- D'Emilio, John (1992). Making Trouble: Essays on Gay History, Politics, and the University. Routledge. p. xiv. ISBN 9781136641770. Retrieved August 5, 2014.
- Gerbasi, Thomas (2008). From Fightin' to Writin': More Ring Ramblings. ISBN 9780595486663. Retrieved August 5, 2014.
- Donvan, John (January 19, 2012). "Quizmaster Reflects On 50 Years Of 'It's Academic'". NPR. Retrieved August 5, 2012.
- Anderson, Jon Lee (May 28, 2018). "The Diplomat who Quit the Trump Administration". The New Yorker. Retrieved May 26, 2018.
- Fuller, Steve (2007). Science vs. Religion? Intelligent Design and the Problem of Evolution. Polity Press. p. 9. ISBN 9780745673493. Retrieved August 4, 2014.
- Kurson, Robert (September 29, 2010). "Greg Giraldo Before He Was Greg Giraldo". Esquire. Retrieved August 5, 2014.
- Kachka, Boris (2013). Hothouse: The Art of Survival and the Survival of Art at America's Most Celebrated Publishing House, Farrar, Straus & Giroux. New York: Simon & Schuster. pp. 71, 73.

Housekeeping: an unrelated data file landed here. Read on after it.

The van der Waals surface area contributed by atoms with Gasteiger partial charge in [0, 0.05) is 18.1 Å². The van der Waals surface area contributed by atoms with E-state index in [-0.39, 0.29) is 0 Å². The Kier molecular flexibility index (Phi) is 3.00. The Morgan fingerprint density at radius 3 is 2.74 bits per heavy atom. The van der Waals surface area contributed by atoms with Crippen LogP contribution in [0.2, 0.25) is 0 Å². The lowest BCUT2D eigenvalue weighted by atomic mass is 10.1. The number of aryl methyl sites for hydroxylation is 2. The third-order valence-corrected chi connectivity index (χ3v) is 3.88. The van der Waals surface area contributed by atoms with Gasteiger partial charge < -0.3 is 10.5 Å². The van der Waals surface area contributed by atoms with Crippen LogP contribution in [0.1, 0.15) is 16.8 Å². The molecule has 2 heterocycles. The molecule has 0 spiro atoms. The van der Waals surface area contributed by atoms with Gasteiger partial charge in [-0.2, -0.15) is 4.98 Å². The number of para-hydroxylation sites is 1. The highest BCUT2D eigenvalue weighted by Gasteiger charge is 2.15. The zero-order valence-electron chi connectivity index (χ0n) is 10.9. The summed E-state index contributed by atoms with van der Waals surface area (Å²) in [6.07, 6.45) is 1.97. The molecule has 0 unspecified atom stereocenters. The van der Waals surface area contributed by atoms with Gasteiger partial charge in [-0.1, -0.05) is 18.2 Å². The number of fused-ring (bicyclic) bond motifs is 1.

- Cuff, Daniel F. (December 15, 1987). "Top Executive Post Is Filled by McKinsey". New York Times. Retrieved August 5, 2014.
- New York Times: "Pete Hamill's Circuitous Route to a High School Diploma," June 24, 2010, accessed June 28, 2010
- Roberts, Sam (July 2, 2015). "Charles Harbutt, Photojournalist With an Eye for Art as Well as News, Dies at 79". New York Times. Retrieved July 6, 2015.
- Saxon, Wolfgang (February 12, 1989). "St. John's University Appoints New President". New York Times. Retrieved August 5, 2014.
- "Andy Harris". Poll Vault. Retrieved August 5, 2014.
- Prial, Frank J. (January 1, 1993). "Timothy S. Healy, 69, Dies; President of Public Library". New York Times. Retrieved August 5, 2014.
- Los Angeles Times: "AIDS Activist Finds Creative Outlet in 'Church'," September, 6, 1991, accessed June 28, 2010
- Beglane, Bernie (February 5, 2006). "Statistics: All in the Family" (PDF). In the Parish Spotlight. Church of Saint Rosalie. Retrieved August 5, 2014.
- Johnson, Ben (October 30, 2008). "Jost for Laughs". Staten Island Live. Retrieved March 2, 2014.